The D.C. Police Complaints Board recently suggested the Metropolitan Police Department (MPD) appoint an “independent consultant” to investigate the actions of District police officers on Inauguration Day. The review raised concerns on how authorities responded to protests.

The board, in a report on Feb. 27, stated D.C. police should begin an independent examination of the incident, as well as review and update the procedures for handling mass demonstrations, due to instances where the use of force and crowd-control devices were questionable. The report was based on accounts of the protests from the Office of Police Complaints (OPC) 11 staff members who monitored the presidential inauguration events.

“OPC monitors did observe police activity that raised concerns . . . MPD officers using force at times on some of the protesters, dispersing OC spray and stingers into the crowd without an order or warning and arresting individuals who were not involved in any rioting or acts of vandalism,” the report concluded.

The report said law enforcement’s response to calming the chaotic demonstrations may have violated department guidelines on handling large demonstrations.

The 2005 SOP Act, updated in 2016 and distributed to D.C. police before the inauguration, requires authorities to give warnings before using “amplification devices” and making arrests in the event of a violent demonstration.

The report said D.C. police didn’t follow these procedures in the area of 12th and L Streets, NW where a limousine was lit on fire and vehicle and storefront windows were smashed by an organized group of anarchists.

There were 230 arrests of adults charged with felony rioting during the anti-Trump protests, police said. The board said some of these arrests were made without probable cause, which is required by the SOP Act.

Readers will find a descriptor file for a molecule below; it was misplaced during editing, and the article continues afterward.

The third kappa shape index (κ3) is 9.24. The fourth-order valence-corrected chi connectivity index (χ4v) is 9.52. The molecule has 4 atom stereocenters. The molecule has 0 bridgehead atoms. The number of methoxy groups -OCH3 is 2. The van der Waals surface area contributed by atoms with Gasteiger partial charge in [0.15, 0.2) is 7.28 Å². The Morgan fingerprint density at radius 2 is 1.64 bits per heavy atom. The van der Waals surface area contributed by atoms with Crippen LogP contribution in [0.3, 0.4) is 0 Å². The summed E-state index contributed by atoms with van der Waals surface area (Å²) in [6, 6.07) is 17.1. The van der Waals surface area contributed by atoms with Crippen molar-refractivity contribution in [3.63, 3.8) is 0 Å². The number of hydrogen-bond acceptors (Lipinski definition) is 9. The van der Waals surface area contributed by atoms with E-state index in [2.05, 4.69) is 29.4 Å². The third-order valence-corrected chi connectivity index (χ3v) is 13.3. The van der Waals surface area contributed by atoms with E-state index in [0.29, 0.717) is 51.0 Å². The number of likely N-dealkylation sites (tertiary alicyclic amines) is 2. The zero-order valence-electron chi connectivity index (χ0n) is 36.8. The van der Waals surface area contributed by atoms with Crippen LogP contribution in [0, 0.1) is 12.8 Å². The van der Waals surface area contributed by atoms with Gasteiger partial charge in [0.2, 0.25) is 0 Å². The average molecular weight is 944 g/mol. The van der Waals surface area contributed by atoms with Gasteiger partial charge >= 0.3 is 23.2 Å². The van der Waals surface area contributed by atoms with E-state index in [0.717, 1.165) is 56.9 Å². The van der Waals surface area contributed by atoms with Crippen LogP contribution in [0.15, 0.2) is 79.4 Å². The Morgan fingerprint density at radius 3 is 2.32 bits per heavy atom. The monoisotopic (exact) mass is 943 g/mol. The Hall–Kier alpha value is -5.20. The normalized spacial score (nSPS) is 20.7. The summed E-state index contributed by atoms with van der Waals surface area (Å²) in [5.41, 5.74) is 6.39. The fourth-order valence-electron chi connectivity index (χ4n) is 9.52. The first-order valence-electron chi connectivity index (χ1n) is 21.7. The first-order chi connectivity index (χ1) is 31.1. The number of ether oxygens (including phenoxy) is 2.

“If arrests become necessary, they must be based on ‘probable cause of those participating in violations of law,’” the report explained, “those committing the acts of vandalism and violence were dressed primarily in all black, yet many of those held and arrested, were visibly wearing items that identified them as not being associated with these protesters.”

The U.S. attorney’s office has indicted 214 people on felony rioting charges which carries a maximum sentence of 10 years in prison and a fine of up to $25,000, according to a Bill Miller, a spokesperson for the U.S. attorney’s office. He told the AFRO Feb. 27 that there have been no guilty pleas or verdicts in any of these cases.

As of Feb. 28, the court had dismissed 16 cases. The reasons why the charges were dropped are unclear.

“In response to the riots, the men and women of MPD made reasonable decisions during extremely volatile circumstances,” Hugh Carew, a spokesperson for MPD, told the AFRO on Feb. 28. Even so, Carew said the MPD would take the OPC board’s recommendations into account.

The board’s review of law enforcement’s overall interaction with the public during the inauguration was not all bad.  “MPD’s general interaction with the public appeared cordial, helpful, and respectful. MPD officers appeared alert and attentive, yet unimposing and non-confrontational,” the report detailed.